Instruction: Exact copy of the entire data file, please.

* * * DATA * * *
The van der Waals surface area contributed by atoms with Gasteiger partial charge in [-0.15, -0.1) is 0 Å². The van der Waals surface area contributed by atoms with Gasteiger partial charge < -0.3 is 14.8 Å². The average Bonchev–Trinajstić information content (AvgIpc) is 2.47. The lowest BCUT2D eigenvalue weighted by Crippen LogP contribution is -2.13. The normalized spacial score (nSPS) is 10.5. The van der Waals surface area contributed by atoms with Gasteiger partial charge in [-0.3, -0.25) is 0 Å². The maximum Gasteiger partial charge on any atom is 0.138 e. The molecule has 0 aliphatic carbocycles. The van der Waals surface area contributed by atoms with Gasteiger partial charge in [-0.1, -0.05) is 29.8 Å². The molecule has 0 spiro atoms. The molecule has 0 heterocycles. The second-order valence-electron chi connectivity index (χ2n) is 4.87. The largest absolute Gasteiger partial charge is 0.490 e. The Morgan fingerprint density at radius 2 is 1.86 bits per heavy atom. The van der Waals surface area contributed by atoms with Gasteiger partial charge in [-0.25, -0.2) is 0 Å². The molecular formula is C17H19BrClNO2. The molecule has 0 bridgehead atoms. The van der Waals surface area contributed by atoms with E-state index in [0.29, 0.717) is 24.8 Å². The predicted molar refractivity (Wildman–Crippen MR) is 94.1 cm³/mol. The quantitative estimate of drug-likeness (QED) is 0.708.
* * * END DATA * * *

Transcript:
The van der Waals surface area contributed by atoms with Gasteiger partial charge in [-0.15, -0.1) is 0 Å². The van der Waals surface area contributed by atoms with Gasteiger partial charge < -0.3 is 14.8 Å². The average Bonchev–Trinajstić information content (AvgIpc) is 2.47. The lowest BCUT2D eigenvalue weighted by Crippen LogP contribution is -2.13. The normalized spacial score (nSPS) is 10.5. The van der Waals surface area contributed by atoms with Gasteiger partial charge in [-0.3, -0.25) is 0 Å². The maximum Gasteiger partial charge on any atom is 0.138 e. The molecule has 0 aliphatic carbocycles. The van der Waals surface area contributed by atoms with Gasteiger partial charge in [-0.1, -0.05) is 29.8 Å². The molecule has 0 spiro atoms. The molecule has 0 heterocycles. The second-order valence-electron chi connectivity index (χ2n) is 4.87. The largest absolute Gasteiger partial charge is 0.490 e. The Morgan fingerprint density at radius 2 is 1.86 bits per heavy atom. The van der Waals surface area contributed by atoms with Gasteiger partial charge in [-0.25, -0.2) is 0 Å². The molecular formula is C17H19BrClNO2. The molecule has 0 bridgehead atoms. The van der Waals surface area contributed by atoms with E-state index in [0.29, 0.717) is 24.8 Å². The predicted molar refractivity (Wildman–Crippen MR) is 94.1 cm³/mol. The quantitative estimate of drug-likeness (QED) is 0.708.